Just a few days ago, a Wichita group trying to get its B-29 Superfortress known as “Doc” back in the air was struggling to reach even half of its $137,500 Kickstarter fundraising campaign goal.
As of Thursday afternoon, that all changed for Doc’s Friends, the group that owns and is restoring what would be only the second airworthy B-29 in the world.
Not only did the group achieve its Kickstarter goal, it surpassed it by thousands of dollars. Late Thursday afternoon, 777 people had committed to donate $140,516 to the fundraising campaign – a $3,016 bonus.
They hope to have the bomber back in the air before the end of the year.
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“We are so excited to have reached, instead of a goal let’s call it a threshold,” Jeff Turner, chairman of Doc’s Friends and retired Spirit AeroSystems CEO, said Thursday. “It’s so exciting to have the airplane getting closer and closer to first flight.”
Turner said the excitement comes from knowing that since the campaign reached its Kickstarter goal, Doc’s Friends will get its money. Kickstarter’s policy is if a crowdfunding campaign on its website doesn’t reach its stated goal, the group seeking the money doesn’t get a dime. Those who pledge donations only pay if the campaign reaches its goal within the time period of the campaign.
In Doc’s case, it is a 30-day campaign launched Sept. 29 and set to end Oct. 29.
But Turner and other Doc’s Friends officials are concerned that since the campaign has reached its goal, donations will tail off.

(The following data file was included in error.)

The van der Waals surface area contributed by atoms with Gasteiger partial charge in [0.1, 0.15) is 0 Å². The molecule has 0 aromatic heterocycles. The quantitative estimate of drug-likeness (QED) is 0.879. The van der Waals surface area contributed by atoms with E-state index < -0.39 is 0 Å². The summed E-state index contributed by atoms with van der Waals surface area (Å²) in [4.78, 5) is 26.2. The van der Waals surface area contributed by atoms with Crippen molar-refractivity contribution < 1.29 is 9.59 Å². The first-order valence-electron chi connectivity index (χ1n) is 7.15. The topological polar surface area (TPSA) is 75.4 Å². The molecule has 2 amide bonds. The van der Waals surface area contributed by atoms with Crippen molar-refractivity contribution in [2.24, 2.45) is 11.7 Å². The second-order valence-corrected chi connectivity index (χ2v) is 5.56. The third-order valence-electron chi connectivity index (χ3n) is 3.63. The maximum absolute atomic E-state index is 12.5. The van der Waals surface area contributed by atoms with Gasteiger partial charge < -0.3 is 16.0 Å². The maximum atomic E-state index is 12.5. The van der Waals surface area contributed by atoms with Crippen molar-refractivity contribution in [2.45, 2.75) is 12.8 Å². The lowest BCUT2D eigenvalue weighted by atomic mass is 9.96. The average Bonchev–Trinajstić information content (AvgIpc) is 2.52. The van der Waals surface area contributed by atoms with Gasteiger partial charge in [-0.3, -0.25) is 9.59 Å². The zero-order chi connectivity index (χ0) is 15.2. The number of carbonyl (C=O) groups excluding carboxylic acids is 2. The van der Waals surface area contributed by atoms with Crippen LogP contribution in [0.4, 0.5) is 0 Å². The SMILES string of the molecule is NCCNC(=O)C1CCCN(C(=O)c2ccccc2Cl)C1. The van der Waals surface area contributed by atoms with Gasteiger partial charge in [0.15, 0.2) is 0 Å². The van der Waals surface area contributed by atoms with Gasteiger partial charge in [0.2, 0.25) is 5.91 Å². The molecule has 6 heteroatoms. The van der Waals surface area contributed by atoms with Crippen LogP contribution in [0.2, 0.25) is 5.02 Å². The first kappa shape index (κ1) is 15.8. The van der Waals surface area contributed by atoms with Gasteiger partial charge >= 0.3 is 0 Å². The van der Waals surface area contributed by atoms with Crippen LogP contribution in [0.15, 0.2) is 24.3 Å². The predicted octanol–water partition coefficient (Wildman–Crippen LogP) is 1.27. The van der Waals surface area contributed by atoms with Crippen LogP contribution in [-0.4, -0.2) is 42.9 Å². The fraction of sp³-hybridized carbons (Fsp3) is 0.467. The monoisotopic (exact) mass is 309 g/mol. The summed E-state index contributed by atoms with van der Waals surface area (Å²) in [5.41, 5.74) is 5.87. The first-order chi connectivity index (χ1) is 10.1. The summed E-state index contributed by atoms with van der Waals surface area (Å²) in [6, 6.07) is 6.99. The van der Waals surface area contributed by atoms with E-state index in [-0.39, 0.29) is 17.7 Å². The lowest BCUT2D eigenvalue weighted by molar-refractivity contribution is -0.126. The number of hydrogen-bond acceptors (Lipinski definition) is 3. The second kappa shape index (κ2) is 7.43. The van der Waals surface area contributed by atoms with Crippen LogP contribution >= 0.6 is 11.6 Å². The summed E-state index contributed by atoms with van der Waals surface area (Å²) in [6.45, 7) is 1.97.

And Doc’s Friends can use any surplus funds raised between now and next Thursday.
Turner said the group thinks it can get by with the $137,500 and achieve its stated goal of getting a certificate of airworthiness and making the World War II bomber’s first flight sometime before the end of the year. That goal, however, doesn’t account for the unknowns that may crop up during the certification process and preparation for first flight, such as mechanical issues.
Turner also said the board didn’t want to set too high of a fundraising goal, either, knowing that the only way it was going to get the money through Kickstarter was by reaching its stated goal.
“We think we have enough (with the $137,500) to get Doc in the air,” Turner said. “We would still love to be significantly oversubscribed.”
The group estimates its expenses to get through the first flight will include $70,000 in fuel and oil, $50,000 in insurance and $10,000 in maintenance.
“We still have seven days left,” said Tom Bertels, a board member of the nonprofit Doc’s Friends and managing partner of advertising firm Sullivan, Higdon & Sink. “Anything we get over and above what our goal is is going to be put to good use.”
Bertels said in spite of the caution, it was still a thrill for the group to receive an e-mail from Kickstarter at 2:18 p.m. on Thursday confirming the fundraising goal was met.
“I think that people like to be a part of something that is important and historical and going to last … a pure-of-heart type of initiative,” he said.
Tony Mazzolini rescued Doc from a Navy bombing range in the Mojave desert in California in 1987. In 2000, he had pieces of Doc trucked to the former Boeing Wichita for restoration by a cadre of volunteers, including some who had originally worked on the B-29 production line.
Boeing’s Wichita plant turned out 1,644 of the airplanes – best known as the bomber type that dropped atomic bombs on the Japanese cities of Hiroshima and Nagasaki, ending World War II in the Pacific.
Donations for Doc
People who want to donate money to Doc’s first flight but not through Kickstarter can do so by mailing a check to:
PO Box 771089
Wichita, KS 67277